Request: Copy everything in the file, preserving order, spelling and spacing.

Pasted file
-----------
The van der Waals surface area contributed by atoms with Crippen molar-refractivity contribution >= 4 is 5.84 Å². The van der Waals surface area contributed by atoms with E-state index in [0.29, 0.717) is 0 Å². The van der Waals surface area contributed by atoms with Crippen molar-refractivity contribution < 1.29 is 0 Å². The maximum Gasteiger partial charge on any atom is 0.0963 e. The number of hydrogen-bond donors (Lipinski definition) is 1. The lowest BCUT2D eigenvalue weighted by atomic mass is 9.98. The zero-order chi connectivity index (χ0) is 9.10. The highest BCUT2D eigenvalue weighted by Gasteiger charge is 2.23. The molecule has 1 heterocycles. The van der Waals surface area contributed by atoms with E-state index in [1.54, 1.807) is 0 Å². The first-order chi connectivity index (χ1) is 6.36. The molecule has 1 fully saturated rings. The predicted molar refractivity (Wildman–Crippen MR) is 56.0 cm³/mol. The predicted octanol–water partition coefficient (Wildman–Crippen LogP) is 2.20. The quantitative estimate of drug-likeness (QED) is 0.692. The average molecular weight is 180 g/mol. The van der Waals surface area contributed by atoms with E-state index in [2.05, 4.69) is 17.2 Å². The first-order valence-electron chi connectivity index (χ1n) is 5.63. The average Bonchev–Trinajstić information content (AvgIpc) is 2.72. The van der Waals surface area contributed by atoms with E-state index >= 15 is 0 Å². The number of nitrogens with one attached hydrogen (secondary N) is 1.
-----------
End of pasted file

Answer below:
The van der Waals surface area contributed by atoms with Crippen molar-refractivity contribution >= 4 is 5.84 Å². The van der Waals surface area contributed by atoms with E-state index in [0.29, 0.717) is 0 Å². The van der Waals surface area contributed by atoms with Crippen molar-refractivity contribution < 1.29 is 0 Å². The maximum Gasteiger partial charge on any atom is 0.0963 e. The number of hydrogen-bond donors (Lipinski definition) is 1. The lowest BCUT2D eigenvalue weighted by atomic mass is 9.98. The zero-order chi connectivity index (χ0) is 9.10. The highest BCUT2D eigenvalue weighted by Gasteiger charge is 2.23. The molecule has 1 heterocycles. The van der Waals surface area contributed by atoms with E-state index in [1.54, 1.807) is 0 Å². The first-order chi connectivity index (χ1) is 6.36. The molecule has 1 fully saturated rings. The predicted molar refractivity (Wildman–Crippen MR) is 56.0 cm³/mol. The predicted octanol–water partition coefficient (Wildman–Crippen LogP) is 2.20. The quantitative estimate of drug-likeness (QED) is 0.692. The average molecular weight is 180 g/mol. The van der Waals surface area contributed by atoms with E-state index in [2.05, 4.69) is 17.2 Å². The first-order valence-electron chi connectivity index (χ1n) is 5.63. The average Bonchev–Trinajstić information content (AvgIpc) is 2.72. The van der Waals surface area contributed by atoms with E-state index >= 15 is 0 Å². The number of nitrogens with one attached hydrogen (secondary N) is 1.